Sunday, 12 June 2011

My Top Four Trading Book Recommendations

For this post I'm wearing my Avid Trader hat, rather than Avid Chartist...

Having moved house this week, most of the 100+ trading books in my collection were either given away before the move, or are still in packing boxes. There are only four trading books which are already unpacked and close at hand. These are the top four trading books that I regularly re-read or dip in to.

I won't attempt in depth reviews of the books, I'm simply putting them out there as recommendations, with a few words about why they are important to me.

Diary of a Professional Commodity Trader: Lessons from 21 Weeks of Real Trading by Peter L. Brandt

Peter Brandt's average annual rate of return since 1981 has been 68%. This book shows you the building blocks of his trading plan and methods, and then shows you a diary of his trading for 21 weeks starting late in 2009. This book resonates strongly with me, because the author's trade entry signals are taken from simple classical charting patterns. However, as this book states, trade entry signals are at most 10% of a trading plan. This book focuses largely on the other 90% of the effort involved in trading, and is as honest, genuine, and insightful account of one man's version of the trading process as I can imagine reading. Published in early 2011, I doubt that this book is widely known, but I rate it as highly as any trading book I have read, and have already re-read it several times.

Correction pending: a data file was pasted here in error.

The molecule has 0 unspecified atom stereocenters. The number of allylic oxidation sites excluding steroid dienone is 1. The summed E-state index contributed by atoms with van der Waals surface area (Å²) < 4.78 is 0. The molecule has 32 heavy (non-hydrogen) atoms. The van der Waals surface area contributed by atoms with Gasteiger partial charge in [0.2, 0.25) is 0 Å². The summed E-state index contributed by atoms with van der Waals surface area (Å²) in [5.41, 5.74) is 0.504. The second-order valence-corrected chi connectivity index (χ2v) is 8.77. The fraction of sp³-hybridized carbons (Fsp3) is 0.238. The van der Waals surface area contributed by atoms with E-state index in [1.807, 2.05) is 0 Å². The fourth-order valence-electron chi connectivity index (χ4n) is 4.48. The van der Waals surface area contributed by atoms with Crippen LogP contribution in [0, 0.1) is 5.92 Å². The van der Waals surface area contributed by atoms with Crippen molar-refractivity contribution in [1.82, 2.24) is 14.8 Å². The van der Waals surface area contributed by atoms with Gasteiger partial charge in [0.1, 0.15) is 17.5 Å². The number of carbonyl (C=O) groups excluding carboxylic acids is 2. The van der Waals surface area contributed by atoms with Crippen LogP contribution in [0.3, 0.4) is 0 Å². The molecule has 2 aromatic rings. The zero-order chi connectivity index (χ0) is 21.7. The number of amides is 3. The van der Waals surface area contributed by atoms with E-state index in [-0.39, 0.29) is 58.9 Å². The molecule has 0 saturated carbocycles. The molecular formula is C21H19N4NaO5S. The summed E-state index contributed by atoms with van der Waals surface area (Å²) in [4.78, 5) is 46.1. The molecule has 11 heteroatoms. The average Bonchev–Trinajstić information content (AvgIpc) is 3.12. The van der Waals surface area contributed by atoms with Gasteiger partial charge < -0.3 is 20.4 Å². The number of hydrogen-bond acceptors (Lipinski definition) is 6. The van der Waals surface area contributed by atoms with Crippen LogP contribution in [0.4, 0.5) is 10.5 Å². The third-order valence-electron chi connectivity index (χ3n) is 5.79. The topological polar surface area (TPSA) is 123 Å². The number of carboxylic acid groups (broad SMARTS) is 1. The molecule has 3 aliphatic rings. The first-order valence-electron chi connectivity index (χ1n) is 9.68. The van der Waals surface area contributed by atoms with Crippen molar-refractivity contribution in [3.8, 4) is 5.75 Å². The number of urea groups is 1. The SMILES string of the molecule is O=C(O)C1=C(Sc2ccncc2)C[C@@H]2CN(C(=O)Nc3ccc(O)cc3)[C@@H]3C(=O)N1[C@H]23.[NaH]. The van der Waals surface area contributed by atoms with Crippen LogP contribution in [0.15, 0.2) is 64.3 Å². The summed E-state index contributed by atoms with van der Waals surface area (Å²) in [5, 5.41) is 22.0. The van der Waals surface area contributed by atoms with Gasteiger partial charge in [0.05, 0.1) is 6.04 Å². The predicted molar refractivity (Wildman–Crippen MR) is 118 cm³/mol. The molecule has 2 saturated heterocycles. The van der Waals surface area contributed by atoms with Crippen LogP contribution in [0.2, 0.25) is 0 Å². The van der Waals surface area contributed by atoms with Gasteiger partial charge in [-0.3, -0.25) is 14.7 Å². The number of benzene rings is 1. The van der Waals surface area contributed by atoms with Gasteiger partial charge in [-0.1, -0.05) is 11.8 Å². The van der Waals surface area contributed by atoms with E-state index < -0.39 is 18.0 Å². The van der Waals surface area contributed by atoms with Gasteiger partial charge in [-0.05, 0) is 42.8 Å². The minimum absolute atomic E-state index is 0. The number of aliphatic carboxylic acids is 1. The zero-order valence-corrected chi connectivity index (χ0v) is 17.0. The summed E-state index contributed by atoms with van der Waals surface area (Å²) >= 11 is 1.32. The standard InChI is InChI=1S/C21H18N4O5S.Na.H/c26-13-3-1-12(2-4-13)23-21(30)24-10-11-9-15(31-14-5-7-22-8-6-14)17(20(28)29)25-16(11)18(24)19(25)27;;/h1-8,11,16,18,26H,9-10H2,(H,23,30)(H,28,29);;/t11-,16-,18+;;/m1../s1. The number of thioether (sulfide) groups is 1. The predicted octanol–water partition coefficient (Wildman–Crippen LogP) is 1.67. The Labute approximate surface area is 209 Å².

Reminiscences of a Stock Operator by Edwin Lefevre

A ripping yarn, a great read. A thinly disguised biography of Jesse Livermore, one of the great speculators of the early 20th century, it offers unsurpassed insight in to the workings of a traders mind. It also offers the warning that no matter how brilliant your market analysis, and how wise your knowledge of trader psychology, if you don't pay attention to money management, you will not make a lasting fortune as a trader. I read this book each year during my summer holidays, it's greatly enjoyable, gives my enthusiasm for trading a huge boost, and it helps get my mind set right for the new trading year.

Market Wizards: Interviews with Top Traders by Jack D. Schwager

In a similar vein to Reminiscences, this book offers many insights in the minds of great traders. In addition to that, the theme I took from it when I read it in my early years of trading, is that there are as many different ways to succeed at trading as there are traders. Each would be trader needs to find the trading plan that works for them. Even funnymentals whoops I mean fundamental analysis can work for some people, although for me it will always make as much sense as dancing about architecture. Wierd. But hey, whatever works for you, go with it. This is another summer holiday book for me, or one to read whenever I have had a bad run. Truly inspirational.

Trading In The Zone: Master the Market with Confidence, Discipline, and a Winning Attitude by Mark Douglas

The market continuously generates information about which way it will move next, but most people miss the signals unless those signals agree with their existing assumptions and biases. This book is about preparing your mind so that you can see all the signals that the market is sending you, and act on those signals without fear or greed getting in the way. It is not an easy read, quite verbose, and requires a lot of self reflection if the reader is going to make the best use of it. I think it is worth the effort, and I turn to this book whenever my trading psychology needs a tweak.

I have provided links to so that you can find out more details on the books, not necessarily as a recommendation to buy from there. I find that is often better value for myself, once I take in to account shipping costs. Likely you already have a favoured book store.